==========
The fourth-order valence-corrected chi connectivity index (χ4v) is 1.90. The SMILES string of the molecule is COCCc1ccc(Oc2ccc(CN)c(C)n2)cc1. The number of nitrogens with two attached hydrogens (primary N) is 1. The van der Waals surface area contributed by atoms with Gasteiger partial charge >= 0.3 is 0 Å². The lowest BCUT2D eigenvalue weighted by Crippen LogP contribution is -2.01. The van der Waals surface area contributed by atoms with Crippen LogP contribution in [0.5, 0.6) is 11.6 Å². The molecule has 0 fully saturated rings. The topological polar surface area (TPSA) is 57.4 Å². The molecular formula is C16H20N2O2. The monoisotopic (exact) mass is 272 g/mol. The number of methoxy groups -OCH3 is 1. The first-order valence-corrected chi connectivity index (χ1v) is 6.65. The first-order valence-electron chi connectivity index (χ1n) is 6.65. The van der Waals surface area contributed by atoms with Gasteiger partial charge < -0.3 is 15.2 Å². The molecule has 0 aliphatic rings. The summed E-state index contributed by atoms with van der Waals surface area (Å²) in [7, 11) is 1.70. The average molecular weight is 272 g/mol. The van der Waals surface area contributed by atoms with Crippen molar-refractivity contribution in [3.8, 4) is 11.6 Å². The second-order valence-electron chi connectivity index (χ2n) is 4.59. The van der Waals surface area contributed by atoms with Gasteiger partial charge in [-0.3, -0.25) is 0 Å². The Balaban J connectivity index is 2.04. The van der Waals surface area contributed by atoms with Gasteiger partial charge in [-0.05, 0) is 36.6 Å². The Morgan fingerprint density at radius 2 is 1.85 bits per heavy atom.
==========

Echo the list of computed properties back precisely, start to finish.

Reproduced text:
The fourth-order valence-corrected chi connectivity index (χ4v) is 1.90. The SMILES string of the molecule is COCCc1ccc(Oc2ccc(CN)c(C)n2)cc1. The number of nitrogens with two attached hydrogens (primary N) is 1. The van der Waals surface area contributed by atoms with Gasteiger partial charge >= 0.3 is 0 Å². The lowest BCUT2D eigenvalue weighted by Crippen LogP contribution is -2.01. The van der Waals surface area contributed by atoms with Crippen LogP contribution in [0.5, 0.6) is 11.6 Å². The molecule has 0 fully saturated rings. The topological polar surface area (TPSA) is 57.4 Å². The molecular formula is C16H20N2O2. The monoisotopic (exact) mass is 272 g/mol. The number of methoxy groups -OCH3 is 1. The first-order valence-corrected chi connectivity index (χ1v) is 6.65. The first-order valence-electron chi connectivity index (χ1n) is 6.65. The van der Waals surface area contributed by atoms with Gasteiger partial charge < -0.3 is 15.2 Å². The molecule has 0 aliphatic rings. The summed E-state index contributed by atoms with van der Waals surface area (Å²) in [7, 11) is 1.70. The average molecular weight is 272 g/mol. The van der Waals surface area contributed by atoms with Crippen molar-refractivity contribution in [3.8, 4) is 11.6 Å². The second-order valence-electron chi connectivity index (χ2n) is 4.59. The van der Waals surface area contributed by atoms with Gasteiger partial charge in [-0.3, -0.25) is 0 Å². The Balaban J connectivity index is 2.04. The van der Waals surface area contributed by atoms with Gasteiger partial charge in [-0.05, 0) is 36.6 Å². The Morgan fingerprint density at radius 2 is 1.85 bits per heavy atom.